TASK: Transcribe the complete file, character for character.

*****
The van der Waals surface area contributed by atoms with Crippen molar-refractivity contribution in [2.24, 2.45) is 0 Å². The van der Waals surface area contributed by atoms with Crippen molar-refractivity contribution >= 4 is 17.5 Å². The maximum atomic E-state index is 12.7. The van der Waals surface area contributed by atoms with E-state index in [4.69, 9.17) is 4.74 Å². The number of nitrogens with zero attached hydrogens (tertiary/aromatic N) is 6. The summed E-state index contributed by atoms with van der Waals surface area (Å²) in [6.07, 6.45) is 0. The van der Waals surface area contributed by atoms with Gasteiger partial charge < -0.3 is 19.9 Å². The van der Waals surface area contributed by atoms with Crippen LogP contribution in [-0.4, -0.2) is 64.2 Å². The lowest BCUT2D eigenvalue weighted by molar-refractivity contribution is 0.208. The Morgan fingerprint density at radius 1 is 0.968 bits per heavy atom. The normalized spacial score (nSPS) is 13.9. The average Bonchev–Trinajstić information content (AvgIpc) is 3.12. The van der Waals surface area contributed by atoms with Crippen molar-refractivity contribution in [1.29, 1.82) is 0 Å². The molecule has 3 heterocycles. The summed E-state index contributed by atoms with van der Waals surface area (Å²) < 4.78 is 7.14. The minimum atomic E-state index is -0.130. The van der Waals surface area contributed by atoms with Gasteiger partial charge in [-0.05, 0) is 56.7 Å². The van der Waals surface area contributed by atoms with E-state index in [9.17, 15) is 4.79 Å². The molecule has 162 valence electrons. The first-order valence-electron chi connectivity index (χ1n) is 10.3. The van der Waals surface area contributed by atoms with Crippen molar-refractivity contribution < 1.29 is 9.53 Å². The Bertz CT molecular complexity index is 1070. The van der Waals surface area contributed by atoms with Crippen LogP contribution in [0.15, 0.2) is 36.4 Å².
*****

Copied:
The van der Waals surface area contributed by atoms with Crippen molar-refractivity contribution in [2.24, 2.45) is 0 Å². The van der Waals surface area contributed by atoms with Crippen molar-refractivity contribution >= 4 is 17.5 Å². The maximum atomic E-state index is 12.7. The van der Waals surface area contributed by atoms with E-state index in [4.69, 9.17) is 4.74 Å². The number of nitrogens with zero attached hydrogens (tertiary/aromatic N) is 6. The summed E-state index contributed by atoms with van der Waals surface area (Å²) in [6.07, 6.45) is 0. The van der Waals surface area contributed by atoms with Gasteiger partial charge < -0.3 is 19.9 Å². The van der Waals surface area contributed by atoms with Crippen LogP contribution in [-0.4, -0.2) is 64.2 Å². The lowest BCUT2D eigenvalue weighted by molar-refractivity contribution is 0.208. The Morgan fingerprint density at radius 1 is 0.968 bits per heavy atom. The normalized spacial score (nSPS) is 13.9. The average Bonchev–Trinajstić information content (AvgIpc) is 3.12. The van der Waals surface area contributed by atoms with Crippen molar-refractivity contribution in [1.29, 1.82) is 0 Å². The molecule has 3 heterocycles. The summed E-state index contributed by atoms with van der Waals surface area (Å²) < 4.78 is 7.14. The minimum atomic E-state index is -0.130. The van der Waals surface area contributed by atoms with Gasteiger partial charge in [-0.05, 0) is 56.7 Å². The van der Waals surface area contributed by atoms with E-state index in [9.17, 15) is 4.79 Å². The molecule has 162 valence electrons. The first-order valence-electron chi connectivity index (χ1n) is 10.3. The van der Waals surface area contributed by atoms with Crippen molar-refractivity contribution < 1.29 is 9.53 Å². The Bertz CT molecular complexity index is 1070. The van der Waals surface area contributed by atoms with Crippen LogP contribution in [0.15, 0.2) is 36.4 Å².